There is a price to pay when one decided to think about others. When one decided to work in non-profit, to give of time and not be compensated, to sit in late meetings, to mentor kids from a different background, to care, frankly, there is a price to pay. In my Biblical upbringing, there was the thing about counting up the cost and deciding if we can pay it before we undertake something.

The costs have been great. To so many, many have lost lives and income in the quest for social justice for all. Justice must come before peace, too often, the reconciliation flag was waved without addressing the social construct that caused the ills in the first place. Sometimes the costs have include being ostracized from family and friends who are not on the same page, loss of income, loss of everything.

Why do it? Why are there so many activists in St.Louis, Detroit, New York, Los Angeles, Oakland, Philadelphia, Palestine, the world, all awake now? Why are they all elevating voice, pulling back the covers, opening eyes, and having real conversations about what has lulled everyone to sleep since 1980. Why now? Why care?

Should we go back to sleep and hope that justice will come if we just say the right thing? Wear the right brand of clothes? Live in the right neighborhood? Eat the right foods? Go to the right high school?

Is the price too much to pay? Is it worth it? Does caring cost too much?

Thursday, January 29, 2015

Jamar's Song

The universe smile upon me. Unexpectedly.

Wishing my oldest living son a very happy 28th birthday.

I told him it was absolutely meant that he would interrupt what I thought was my life path and plan. He became the only son of his father, a third generation look-alike. He is a renaissance man, a man that writes, draws, raps, and thinks, thinks, thinks  He is a self-made man, an unconventional man who decided that while the producers came knocking at his door, he didn't want to pay their price to open it.  Instead, he produced and marketed his CD himself, the old fashioned way.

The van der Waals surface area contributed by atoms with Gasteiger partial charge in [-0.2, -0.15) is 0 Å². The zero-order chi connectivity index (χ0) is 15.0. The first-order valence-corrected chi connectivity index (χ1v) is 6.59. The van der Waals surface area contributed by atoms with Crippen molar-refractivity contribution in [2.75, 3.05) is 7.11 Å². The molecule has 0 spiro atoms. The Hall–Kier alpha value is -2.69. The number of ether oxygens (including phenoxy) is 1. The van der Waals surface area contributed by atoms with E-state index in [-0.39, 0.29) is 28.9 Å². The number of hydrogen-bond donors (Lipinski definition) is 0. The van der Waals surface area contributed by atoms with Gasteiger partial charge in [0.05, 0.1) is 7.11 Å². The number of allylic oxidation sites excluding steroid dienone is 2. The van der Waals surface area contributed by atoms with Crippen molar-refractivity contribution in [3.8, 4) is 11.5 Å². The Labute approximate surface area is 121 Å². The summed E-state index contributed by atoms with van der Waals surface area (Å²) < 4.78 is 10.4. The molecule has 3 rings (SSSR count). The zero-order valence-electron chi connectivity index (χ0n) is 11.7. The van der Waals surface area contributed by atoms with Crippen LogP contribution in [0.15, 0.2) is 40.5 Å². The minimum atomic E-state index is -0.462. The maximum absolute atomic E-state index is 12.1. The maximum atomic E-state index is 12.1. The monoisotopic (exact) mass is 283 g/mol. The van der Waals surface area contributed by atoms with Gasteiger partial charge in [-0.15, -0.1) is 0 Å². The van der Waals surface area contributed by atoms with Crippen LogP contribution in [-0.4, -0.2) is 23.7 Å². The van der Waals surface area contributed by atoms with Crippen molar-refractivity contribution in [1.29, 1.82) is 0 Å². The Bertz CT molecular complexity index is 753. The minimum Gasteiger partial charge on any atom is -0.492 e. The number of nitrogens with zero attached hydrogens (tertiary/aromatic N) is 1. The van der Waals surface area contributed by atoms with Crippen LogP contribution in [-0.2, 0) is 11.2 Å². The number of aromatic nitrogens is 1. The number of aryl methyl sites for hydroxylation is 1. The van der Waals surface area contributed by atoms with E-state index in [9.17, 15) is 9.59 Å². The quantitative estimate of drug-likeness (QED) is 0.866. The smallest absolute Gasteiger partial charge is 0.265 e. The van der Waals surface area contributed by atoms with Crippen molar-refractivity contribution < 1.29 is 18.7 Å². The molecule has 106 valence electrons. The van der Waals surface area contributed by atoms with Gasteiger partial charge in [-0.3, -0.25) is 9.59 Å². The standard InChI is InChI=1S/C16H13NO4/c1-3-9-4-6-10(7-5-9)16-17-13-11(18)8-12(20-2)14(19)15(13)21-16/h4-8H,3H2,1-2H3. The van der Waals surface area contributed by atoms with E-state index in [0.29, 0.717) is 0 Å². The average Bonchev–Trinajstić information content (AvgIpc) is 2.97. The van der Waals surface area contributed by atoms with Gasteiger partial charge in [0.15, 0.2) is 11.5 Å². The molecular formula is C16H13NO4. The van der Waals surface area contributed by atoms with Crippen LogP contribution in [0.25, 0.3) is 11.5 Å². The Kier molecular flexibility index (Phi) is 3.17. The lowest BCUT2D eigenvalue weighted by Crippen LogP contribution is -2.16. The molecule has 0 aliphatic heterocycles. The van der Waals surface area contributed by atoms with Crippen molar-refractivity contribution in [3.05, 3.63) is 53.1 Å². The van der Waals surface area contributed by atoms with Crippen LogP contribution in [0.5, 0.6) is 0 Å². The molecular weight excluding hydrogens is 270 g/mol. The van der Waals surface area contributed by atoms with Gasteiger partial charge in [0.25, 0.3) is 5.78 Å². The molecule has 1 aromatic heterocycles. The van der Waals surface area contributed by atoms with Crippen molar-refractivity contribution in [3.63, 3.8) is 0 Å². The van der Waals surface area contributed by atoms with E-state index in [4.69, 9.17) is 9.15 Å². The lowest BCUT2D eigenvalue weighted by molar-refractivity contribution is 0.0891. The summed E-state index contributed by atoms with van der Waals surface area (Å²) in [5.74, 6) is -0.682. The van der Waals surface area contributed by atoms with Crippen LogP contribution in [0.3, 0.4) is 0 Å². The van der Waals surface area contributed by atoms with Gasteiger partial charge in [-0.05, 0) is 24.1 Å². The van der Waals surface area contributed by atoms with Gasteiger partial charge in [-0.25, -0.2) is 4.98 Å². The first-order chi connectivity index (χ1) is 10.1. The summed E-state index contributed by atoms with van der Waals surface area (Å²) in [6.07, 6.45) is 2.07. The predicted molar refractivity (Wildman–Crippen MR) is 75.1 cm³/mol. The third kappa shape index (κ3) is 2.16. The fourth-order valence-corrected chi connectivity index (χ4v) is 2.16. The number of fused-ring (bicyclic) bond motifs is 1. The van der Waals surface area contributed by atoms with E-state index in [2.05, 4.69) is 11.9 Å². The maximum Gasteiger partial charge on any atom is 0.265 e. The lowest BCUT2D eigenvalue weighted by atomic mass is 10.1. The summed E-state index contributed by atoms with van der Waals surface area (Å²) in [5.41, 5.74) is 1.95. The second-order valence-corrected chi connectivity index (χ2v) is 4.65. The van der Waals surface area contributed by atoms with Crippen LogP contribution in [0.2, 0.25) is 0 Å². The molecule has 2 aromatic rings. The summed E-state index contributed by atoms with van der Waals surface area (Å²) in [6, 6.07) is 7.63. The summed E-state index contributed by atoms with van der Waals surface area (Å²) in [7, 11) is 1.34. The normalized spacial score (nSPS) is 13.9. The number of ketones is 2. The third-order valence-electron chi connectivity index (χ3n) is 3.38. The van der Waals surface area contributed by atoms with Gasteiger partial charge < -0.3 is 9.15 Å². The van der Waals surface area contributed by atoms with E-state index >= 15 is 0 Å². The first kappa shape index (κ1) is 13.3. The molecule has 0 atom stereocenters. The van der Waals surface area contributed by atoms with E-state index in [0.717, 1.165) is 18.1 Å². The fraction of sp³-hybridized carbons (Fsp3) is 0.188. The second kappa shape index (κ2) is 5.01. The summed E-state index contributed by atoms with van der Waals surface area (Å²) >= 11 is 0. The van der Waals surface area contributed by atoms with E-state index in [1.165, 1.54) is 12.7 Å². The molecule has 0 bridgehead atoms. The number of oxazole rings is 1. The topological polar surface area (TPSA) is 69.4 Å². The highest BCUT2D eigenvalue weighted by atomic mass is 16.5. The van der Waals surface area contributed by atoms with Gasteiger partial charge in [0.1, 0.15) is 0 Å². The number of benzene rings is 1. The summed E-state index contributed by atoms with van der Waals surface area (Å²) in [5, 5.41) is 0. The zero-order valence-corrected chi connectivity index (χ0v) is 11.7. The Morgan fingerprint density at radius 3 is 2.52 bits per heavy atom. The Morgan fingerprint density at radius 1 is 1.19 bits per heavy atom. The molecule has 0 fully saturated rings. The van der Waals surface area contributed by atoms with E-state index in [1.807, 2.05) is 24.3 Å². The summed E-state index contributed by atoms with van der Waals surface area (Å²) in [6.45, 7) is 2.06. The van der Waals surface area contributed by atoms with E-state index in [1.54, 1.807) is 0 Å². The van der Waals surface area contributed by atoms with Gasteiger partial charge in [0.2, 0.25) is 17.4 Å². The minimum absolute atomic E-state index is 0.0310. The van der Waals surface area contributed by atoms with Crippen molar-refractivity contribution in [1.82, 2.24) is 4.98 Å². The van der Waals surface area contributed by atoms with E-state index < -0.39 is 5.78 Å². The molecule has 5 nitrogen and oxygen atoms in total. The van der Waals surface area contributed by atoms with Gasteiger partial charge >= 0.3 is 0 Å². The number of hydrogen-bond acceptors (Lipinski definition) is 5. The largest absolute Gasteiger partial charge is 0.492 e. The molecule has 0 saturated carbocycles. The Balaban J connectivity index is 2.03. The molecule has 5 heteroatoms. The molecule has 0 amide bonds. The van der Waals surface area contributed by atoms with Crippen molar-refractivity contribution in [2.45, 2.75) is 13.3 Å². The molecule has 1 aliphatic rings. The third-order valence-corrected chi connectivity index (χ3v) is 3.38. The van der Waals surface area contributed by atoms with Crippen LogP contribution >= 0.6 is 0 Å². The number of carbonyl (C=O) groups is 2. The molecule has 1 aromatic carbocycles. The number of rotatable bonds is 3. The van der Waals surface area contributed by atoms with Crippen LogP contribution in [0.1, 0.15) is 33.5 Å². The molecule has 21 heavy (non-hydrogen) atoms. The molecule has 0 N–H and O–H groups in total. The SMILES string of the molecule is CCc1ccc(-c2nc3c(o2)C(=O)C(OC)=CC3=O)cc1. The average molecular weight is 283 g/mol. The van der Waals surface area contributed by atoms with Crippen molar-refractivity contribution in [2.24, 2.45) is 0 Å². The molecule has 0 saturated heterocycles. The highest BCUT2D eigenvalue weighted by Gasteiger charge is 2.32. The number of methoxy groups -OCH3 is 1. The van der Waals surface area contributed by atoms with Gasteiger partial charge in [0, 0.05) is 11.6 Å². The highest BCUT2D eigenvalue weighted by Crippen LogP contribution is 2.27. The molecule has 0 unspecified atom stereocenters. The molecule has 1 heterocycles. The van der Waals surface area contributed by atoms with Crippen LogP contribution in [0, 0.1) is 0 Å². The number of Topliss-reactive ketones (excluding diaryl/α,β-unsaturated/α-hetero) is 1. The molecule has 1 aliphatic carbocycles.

My son was my rock when I was a divorced mom in Chicago with him and his little brother trying to make it in the early 90s.  When I close my mind's eye and remember how mature and grown up he was at five, I shed a tear and want to give him back his childhood. He was so protective of his mama and his little brother. They were my world, I closed out the chance to date, focused on them, finishing school, and working full-time in the Loop. He was strong for a short little guy, carried the box of Tide up the bus steps like a champ while I held his little brother and the duffle bag of laundry. We made it work.

Remembering his love of reading, his advanced conversations, his love of God, his view of the universe, his endurance, his pain, his choices, his bubbly dancing eyes, remembering him coming back from death to life. He did not choose the path I wanted for him, but he chose the path meant for him. He is my heart.

Life has a funny way of giving you chances to adjust and decide how you will navigate. You journey one step at a time.

Today, I'm  honoring the steps of my much loved son.

Happy Birthday Jamar!

Monday, January 12, 2015

Selma in Ferguson

Last evening my daughters and I went to see the movie, Selma.

They chose to sit in the very front of the theatre so the opening scene sent my youngest ducking under cover of our coats. The comfy sofas of The Moolah Theatre could not let her sink as far away as she wanted, the impact felt so real to her.

She and her sister were enraptured throughout the movie and kept asking me, "Was that real, did he really say that? Did that really happen like that? Why are they still doing this to people?"